Without directly indicting the suspended officials, a senior official said the suspension was a precautionary measure to ensure they do not influence the probe.
Though the Malleswaram police said no case had been registered until Monday night, and that they had been intimated only orally, DPUE officials said they had given a written complaint and also received an acknowledgement.
Meanwhile, the whistle-blower is likely to be roped in by DPUE for further investigations. When asked if there is a possibility of other papers being leaked, officials refused to comment.
Students not a happy lot
Most II Pre-University (PU) science students were heaving a sigh of relief on Monday, assuming that they had finished writing their last core subject exam, when news trickled in that the chemistry exam held earlier in the day had been cancelled.
In fact, a many students were unaware of the cancellation even in the evening. One student said she was relaxing as she thought she had only the language papers ahead of her. “The news of the paper leak has stressed me out. It will be difficult to prepare all over again,” she said.
Another worry is that this may hamper their preparations for other entrance exams. A student said he is to write the IIT-JEE in the first week of April.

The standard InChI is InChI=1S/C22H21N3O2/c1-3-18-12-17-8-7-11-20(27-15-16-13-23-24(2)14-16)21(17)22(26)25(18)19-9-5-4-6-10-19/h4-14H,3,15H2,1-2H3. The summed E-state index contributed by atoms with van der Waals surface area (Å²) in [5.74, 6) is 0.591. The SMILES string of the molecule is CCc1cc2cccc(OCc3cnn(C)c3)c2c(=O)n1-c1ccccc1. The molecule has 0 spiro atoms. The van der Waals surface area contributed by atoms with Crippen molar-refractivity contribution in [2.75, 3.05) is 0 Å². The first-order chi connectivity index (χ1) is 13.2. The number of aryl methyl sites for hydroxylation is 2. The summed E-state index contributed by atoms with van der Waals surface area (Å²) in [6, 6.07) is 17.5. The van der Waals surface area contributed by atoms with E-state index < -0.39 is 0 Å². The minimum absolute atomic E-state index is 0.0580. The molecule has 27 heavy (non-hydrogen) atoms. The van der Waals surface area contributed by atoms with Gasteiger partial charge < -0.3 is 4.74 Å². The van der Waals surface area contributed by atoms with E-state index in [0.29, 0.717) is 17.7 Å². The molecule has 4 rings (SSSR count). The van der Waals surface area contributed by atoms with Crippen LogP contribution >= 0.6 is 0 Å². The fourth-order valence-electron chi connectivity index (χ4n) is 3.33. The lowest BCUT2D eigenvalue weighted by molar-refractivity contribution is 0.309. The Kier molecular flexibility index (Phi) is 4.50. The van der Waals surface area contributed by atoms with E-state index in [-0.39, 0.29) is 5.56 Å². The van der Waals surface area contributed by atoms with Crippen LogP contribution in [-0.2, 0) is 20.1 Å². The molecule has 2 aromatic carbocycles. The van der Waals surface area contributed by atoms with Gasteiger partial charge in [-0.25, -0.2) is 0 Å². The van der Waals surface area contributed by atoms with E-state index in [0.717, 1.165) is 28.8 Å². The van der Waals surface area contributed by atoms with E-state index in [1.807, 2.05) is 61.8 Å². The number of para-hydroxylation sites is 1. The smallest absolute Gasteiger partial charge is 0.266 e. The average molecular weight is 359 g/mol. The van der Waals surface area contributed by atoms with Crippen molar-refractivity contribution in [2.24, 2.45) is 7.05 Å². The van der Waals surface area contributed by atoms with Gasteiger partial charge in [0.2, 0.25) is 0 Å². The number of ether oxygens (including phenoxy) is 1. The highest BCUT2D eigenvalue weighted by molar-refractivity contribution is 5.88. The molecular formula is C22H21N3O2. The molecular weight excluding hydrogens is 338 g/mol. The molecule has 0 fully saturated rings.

Within a few hours of the re-exam news reaching the students, they began an online petition tagging the PUE Department director and titled ‘2nd PUC Chemistry re-exam Problems — why it should not happen’.
By 10 p.m., the petition had over 100 signatures. It lists out a number of reasons as to why the chemistry exam should not stay cancelled. The students argue that the paper was leaked just an hour before the exam, making it unlikely that it reached many students. Secondly, the fresh exam could clash with entrance tests and put result declaration in jeopardy. Thirdly, they ask, “It is not our fault, so why should we pay the price?”
The petition also has a side note for students and parents: “What can you do? Spam the mail boxes of government officials – they can ignore a few people, but a few hundred? A few thousand? Make this big, and they will be forced to take action which does not involve a re-exam.”